Venu Udugula's Needi Naadi Oke Kadha elaborately and thoroughly deconstructs virtues like kramasikshana, vinayam, vidheyata etc. and wonders if they are worth the hassles people go through to inculcate in themselves. This he does through the life of Sagar Rudraraju (Sri Vishnu), a man who just wants to be someone his father would like but doesn't know how.
An interesting choice of writing makes the father Devi Prasad (Devi Prasad) a schoolteacher, and so he gets to spout poems about putrotsaham and pithy remarks like vidya viheenaha pasuhu while, just maybe, wondering why he couldn't quite warm up to his son. The relation goes nowhere as the father and son are constantly in each other's faces as the confines of their middle class lives force them to be, and Sagar is increasingly aware that he couldn't be the man his father wants him to be.
It's not for want of trying. He befriends Dhaarmika (Sapna Titus), a girl who has all the qualities that he wants to imbue in himself, for pointers. She tells him that it's all written in books, and that he just has to follow what the positive thinking gurus of the world (Posani Krishna Murali for one) say and voila he'll be a changed man. He believes it and gets genuinely excited by just looking at the books, and even prepares a timetable to follow each of the written words like his life depended on it. His self-worth is so low that when the girl falls for him, he brushes her off saying that she is way out of his league, and focuses on his efforts to be a better man.
The script, however, never makes anything as easy for him, and he has to wade through books, well-meaning friends, a strained relationship with his father trying in vain to understand why it is the right thing to walk away smiling when someone splashes mud on his shirt when all he wants to do is hurl abuses and throw a rock at him. Nobody has any answers to that which makes him increasingly frustrated at the pointlessness of it all, and he finally leaves his family and takes off for Hyderabad.
The film does get repetitive towards the end with Sagar's repeated attempts to convince his father that not everything in life is about "settling" in it and that the word itself could have different meanings to different people, and that each person needed to be accepted for what they chose their approaches to life to be. But that can be forgiven as an outburst of earnestness from a debutant director who has otherwise come up with an important film, one that seems to say that for every Arjun Reddy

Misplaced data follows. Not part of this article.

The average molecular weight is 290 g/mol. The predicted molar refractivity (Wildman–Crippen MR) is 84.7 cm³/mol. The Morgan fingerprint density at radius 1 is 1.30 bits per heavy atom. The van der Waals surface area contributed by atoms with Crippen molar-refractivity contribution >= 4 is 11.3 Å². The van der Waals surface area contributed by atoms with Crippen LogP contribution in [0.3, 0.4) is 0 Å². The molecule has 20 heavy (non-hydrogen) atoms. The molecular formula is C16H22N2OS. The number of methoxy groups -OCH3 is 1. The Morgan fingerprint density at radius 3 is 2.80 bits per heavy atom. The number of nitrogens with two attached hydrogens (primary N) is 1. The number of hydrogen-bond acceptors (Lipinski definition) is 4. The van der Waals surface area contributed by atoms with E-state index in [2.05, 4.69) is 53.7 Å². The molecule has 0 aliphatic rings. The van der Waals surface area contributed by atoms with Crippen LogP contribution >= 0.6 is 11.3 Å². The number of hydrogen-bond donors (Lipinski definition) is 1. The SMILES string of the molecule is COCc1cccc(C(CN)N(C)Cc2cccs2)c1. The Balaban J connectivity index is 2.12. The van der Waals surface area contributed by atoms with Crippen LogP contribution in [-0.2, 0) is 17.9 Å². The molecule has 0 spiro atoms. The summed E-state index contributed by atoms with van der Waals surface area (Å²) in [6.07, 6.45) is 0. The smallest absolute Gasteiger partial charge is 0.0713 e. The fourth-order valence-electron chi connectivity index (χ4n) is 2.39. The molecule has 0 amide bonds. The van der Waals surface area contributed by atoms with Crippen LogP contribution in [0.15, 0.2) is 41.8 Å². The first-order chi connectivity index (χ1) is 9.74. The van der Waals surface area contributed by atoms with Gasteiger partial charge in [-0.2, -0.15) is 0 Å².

, there are a thousand Sagar Rudrarajus.
The difference between Arjun Reddy and Sagar is that the latter can't hide behind brilliance and charm (he has neither) to cover up for his inadequacies. He has to face them day in and day out, and he cannot drink himself nuts to pass out and escape his reality for the day. For him each day is about trying to tell everyone that he too is a part of this world.
He is not fortunate enough to have a clearly articulated world view and self-concept. He is not a guy who sits on a high pedestal created by his writers, from where he can dole out lessons and deride people who chose to conform to the norms created by society. He tries to conform, he really does, putting in the hard yards, baring his soul for all of us to see. In the end whatever he makes of it all is his story, which is equally true for every other story in the film. Or in general. Needi naadi oke kadha.
Steering you through this saga are the performances that are inch-perfect, especially those portraying Sagar's family and the cherubic junior whom the hero is inspired by. They are not the usual sugar-coated stereotypes for the hero's families in Telugu movies, but are written to come quite close to real people you know. The actors playing the mother, sister and father deserve special mentions for the way they understand their characters and are able to commit them on to the screen.
Sri Vishnu already has a couple of films that he can look back fondly upon, and Needi Naadi Oke Katha adds to that list. He is in his element here and delivers a confident performance in an author-backed role (if you can forgive that slang in the first few minutes).
The writing, cinematography, music and editing refuse to shine by themselves, choosing instead to blend in with the story the director wants to tell. The film ends with the father trying to pen a poem for his son, but unable to find the words for it. Which is a deft touch on Venu's part, for Sagar's life is clearly no poetry. It is mundane, the life of a lout, but if that is what he wants, who are we to judge? The haunting melody that comes at the end of it all can make you sit alone for a while as the others are leaving, reflecting upon what you've seen. It is not often that a Telugu movie does that to you.
Whether through thoughtful planning or as a delightful coincidence, Needi Naadi Oke Kadha releases just as the exam fever has gripped the students. The parents would be served a timely lesson to let their kids be.